I think that's exactly what he was doing. When it comes to logic, he was a master of the obvious. He simply articulated in a formal way the reasoning processes every rational person uses automatically from the time they're able to reason at all. The advantage of formalizing it that it makes us more mindful of it so we can avoid making mistakes in reasoning, and so we can recognize when somebody else has reasoned correctly or incorrectly.
"Not to know of what things one should demand demonstration, and of what one should not, argues want of education." ~Aristotle

"It is the mark of an educated mind to be able to entertain a thought without accepting it." ~Aristotle
Smithereens
Posts: 5,512
Add as Friend
Challenge to a Debate
Send a Message
4/17/2014 7:35:37 AM
Posted: 2 years ago
From Aristotle's Organon II, on Interpretation.
"An affirmation is opposed to a denial in the sense which I
denote by the term "contradictory", when, while the subject
remains the same, the affirmation is of universal character and
the denial is not. The affirmation "every man is white" is the
contradictory of the denial "not every man is white", or again,
the proposition "no man is white" is the contradictory of the
proposition "some men are white". But propositions are opposed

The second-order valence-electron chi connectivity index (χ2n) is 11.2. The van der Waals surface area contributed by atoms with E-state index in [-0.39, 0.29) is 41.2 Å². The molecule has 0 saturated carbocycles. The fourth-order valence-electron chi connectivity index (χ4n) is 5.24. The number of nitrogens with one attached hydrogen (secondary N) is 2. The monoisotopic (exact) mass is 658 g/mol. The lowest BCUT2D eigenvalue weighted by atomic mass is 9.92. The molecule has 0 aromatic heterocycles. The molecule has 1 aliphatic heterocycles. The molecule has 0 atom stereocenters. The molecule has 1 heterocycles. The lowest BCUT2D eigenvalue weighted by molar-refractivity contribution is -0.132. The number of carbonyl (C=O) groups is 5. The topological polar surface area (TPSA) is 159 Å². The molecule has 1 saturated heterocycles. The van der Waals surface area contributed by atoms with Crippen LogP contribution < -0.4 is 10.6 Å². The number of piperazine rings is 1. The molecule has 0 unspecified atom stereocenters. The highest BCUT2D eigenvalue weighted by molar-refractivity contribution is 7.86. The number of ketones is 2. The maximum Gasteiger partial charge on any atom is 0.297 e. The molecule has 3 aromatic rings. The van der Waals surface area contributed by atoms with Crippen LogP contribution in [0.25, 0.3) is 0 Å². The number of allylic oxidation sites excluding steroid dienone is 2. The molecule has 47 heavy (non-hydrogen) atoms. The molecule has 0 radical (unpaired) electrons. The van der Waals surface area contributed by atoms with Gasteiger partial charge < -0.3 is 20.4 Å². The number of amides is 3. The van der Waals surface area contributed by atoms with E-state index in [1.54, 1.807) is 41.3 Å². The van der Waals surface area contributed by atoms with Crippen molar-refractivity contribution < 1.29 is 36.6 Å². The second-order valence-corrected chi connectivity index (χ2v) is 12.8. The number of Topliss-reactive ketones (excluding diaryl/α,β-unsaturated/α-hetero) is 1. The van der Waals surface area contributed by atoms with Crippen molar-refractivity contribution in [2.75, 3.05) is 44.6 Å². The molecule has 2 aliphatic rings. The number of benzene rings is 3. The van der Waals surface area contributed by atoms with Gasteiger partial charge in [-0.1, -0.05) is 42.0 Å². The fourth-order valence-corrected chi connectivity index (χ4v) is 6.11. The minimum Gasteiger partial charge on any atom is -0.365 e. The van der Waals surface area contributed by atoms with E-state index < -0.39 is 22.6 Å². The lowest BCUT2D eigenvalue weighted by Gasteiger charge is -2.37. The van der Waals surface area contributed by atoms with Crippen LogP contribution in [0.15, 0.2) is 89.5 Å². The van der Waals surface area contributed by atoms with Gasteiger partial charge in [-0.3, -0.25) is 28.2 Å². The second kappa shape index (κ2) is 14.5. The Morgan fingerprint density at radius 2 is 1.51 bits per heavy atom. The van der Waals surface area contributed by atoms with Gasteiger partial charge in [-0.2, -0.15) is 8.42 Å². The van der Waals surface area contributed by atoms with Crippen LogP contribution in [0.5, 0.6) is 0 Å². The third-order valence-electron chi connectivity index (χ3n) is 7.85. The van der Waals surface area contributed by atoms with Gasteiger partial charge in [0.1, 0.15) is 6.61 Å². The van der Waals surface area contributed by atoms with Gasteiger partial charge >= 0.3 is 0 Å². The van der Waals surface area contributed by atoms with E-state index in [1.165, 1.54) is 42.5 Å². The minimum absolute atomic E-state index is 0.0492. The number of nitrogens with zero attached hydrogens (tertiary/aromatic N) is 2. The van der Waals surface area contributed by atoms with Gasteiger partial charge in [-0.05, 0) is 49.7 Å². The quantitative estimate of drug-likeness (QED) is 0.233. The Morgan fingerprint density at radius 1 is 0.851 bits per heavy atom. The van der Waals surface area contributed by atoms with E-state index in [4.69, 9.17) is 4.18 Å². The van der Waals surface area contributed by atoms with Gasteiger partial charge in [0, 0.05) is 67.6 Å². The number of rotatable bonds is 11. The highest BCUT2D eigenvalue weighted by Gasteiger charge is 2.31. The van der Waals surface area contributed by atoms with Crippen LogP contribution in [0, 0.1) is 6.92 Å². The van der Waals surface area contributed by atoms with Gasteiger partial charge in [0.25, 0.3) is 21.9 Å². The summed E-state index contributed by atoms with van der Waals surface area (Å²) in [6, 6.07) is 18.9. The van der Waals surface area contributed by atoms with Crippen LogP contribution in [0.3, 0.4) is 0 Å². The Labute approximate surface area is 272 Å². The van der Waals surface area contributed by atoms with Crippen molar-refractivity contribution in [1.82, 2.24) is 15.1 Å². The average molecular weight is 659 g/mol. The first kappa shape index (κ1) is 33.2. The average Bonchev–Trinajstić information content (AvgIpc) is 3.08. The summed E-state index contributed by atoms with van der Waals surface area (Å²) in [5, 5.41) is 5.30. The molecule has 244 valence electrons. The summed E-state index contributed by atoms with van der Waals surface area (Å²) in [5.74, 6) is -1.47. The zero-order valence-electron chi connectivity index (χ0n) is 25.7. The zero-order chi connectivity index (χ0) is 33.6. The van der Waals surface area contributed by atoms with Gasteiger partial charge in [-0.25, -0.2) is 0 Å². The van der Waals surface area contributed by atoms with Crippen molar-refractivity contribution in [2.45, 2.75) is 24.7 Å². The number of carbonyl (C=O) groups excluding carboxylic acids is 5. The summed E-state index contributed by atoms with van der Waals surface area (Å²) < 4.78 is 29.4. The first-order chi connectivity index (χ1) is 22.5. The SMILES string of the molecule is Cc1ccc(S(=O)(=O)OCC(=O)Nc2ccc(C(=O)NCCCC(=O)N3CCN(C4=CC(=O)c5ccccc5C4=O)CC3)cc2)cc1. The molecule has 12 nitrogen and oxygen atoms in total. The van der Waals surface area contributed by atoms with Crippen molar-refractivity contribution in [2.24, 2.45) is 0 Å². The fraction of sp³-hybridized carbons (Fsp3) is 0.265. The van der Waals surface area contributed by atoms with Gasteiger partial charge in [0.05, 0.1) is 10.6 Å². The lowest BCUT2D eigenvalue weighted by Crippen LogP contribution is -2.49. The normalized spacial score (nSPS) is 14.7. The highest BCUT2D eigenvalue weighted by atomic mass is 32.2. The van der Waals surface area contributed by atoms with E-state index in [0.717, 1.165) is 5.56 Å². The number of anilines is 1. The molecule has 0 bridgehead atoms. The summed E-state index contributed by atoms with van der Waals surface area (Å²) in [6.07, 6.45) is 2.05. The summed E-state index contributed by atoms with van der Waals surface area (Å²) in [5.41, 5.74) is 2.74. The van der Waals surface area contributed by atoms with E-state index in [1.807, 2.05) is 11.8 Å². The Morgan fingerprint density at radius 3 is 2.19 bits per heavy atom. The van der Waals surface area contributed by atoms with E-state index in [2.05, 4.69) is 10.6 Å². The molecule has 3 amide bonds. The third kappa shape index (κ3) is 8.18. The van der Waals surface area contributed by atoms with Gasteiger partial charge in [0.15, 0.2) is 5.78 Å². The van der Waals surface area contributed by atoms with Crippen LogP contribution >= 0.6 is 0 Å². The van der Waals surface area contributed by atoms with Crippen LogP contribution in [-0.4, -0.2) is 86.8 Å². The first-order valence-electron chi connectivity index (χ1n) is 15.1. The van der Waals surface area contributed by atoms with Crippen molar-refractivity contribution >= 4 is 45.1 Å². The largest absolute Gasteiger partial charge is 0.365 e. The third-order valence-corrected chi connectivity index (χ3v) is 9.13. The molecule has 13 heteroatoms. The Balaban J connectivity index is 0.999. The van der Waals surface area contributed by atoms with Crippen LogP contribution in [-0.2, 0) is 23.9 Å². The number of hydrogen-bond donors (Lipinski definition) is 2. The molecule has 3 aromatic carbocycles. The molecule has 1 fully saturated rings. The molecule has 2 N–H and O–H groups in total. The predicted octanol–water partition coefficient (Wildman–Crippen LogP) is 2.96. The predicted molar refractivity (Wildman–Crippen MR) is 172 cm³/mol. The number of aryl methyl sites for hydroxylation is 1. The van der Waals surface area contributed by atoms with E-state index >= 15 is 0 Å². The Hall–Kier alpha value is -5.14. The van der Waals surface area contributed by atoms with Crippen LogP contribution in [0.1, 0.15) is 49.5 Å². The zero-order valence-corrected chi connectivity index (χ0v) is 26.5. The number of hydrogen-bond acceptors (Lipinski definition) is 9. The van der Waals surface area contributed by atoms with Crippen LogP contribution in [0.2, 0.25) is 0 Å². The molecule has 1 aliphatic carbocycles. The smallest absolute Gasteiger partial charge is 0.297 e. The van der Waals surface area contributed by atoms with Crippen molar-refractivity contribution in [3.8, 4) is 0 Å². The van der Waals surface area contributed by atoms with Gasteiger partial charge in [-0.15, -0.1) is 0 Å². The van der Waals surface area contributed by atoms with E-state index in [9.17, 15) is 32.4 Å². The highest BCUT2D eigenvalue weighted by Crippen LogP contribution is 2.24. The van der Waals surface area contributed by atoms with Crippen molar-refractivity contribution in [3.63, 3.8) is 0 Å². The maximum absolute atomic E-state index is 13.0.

as contraries when both the affirmation and the denial are
universal, as in the sentences "every man is white", "no man is
white", "every man is just", "no man is just".
We see that in a pair of this sort both propositions cannot be
true, but the contradictories of a pair of contraries can
sometimes both be true with reference to the same subject; for
instance "not every man is white" and some men are white" are
both true. Of such corresponding positive and negative
propositions as refer to universals and have a universal
character, one must be true and the other false. This is the case
54
also when the reference is to individuals, as in the propositions
"Socrates is white", "Socrates is not white".
When, on the other hand, the reference is to universals, but the
propositions are not universal, it is not always the case that one
is true and the other false, for it is possible to state truly that
man is white and that man is not white and that man is
beautiful and that man is not beautiful; for if a man is deformed
he is the reverse of beautiful, also if he is progressing towards
beauty he is not yet beautiful.
This statement might seem at first sight to carry with it a
contradiction, owing to the fact that the proposition "man is not
white" appears to be equivalent to the proposition "no man is
white". This, however, is not the case, nor are they necessarily
at the same time true or false."

The most basic principle of logic -non contradiction, in relation to propositions. I believe this is the first recorded philosophical paper on the issue. What a pleasure to see the progression of philosophy.
Music composition contest: http://www.debate.org...